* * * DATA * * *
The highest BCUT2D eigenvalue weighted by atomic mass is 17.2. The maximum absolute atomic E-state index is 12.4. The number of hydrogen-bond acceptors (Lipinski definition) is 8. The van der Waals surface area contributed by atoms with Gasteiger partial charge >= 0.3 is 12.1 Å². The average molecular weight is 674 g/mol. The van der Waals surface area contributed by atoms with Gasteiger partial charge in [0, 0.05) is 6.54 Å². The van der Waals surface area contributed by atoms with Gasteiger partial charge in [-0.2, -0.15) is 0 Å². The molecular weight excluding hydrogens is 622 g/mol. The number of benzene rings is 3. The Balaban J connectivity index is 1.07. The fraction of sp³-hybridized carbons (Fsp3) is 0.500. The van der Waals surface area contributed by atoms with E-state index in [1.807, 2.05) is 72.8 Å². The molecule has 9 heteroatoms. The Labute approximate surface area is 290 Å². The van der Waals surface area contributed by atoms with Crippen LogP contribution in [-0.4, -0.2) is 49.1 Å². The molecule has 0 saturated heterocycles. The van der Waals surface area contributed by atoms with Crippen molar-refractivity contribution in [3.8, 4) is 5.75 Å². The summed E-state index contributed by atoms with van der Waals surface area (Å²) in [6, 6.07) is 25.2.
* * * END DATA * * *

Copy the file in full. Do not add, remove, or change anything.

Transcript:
The highest BCUT2D eigenvalue weighted by atomic mass is 17.2. The maximum absolute atomic E-state index is 12.4. The number of hydrogen-bond acceptors (Lipinski definition) is 8. The van der Waals surface area contributed by atoms with Gasteiger partial charge >= 0.3 is 12.1 Å². The average molecular weight is 674 g/mol. The van der Waals surface area contributed by atoms with Gasteiger partial charge in [0, 0.05) is 6.54 Å². The van der Waals surface area contributed by atoms with Gasteiger partial charge in [-0.2, -0.15) is 0 Å². The molecular weight excluding hydrogens is 622 g/mol. The number of benzene rings is 3. The Balaban J connectivity index is 1.07. The fraction of sp³-hybridized carbons (Fsp3) is 0.500. The van der Waals surface area contributed by atoms with E-state index in [1.807, 2.05) is 72.8 Å². The molecule has 9 heteroatoms. The Labute approximate surface area is 290 Å². The van der Waals surface area contributed by atoms with Crippen LogP contribution in [-0.4, -0.2) is 49.1 Å². The molecule has 0 saturated heterocycles. The van der Waals surface area contributed by atoms with Crippen molar-refractivity contribution in [3.8, 4) is 5.75 Å². The summed E-state index contributed by atoms with van der Waals surface area (Å²) in [6, 6.07) is 25.2.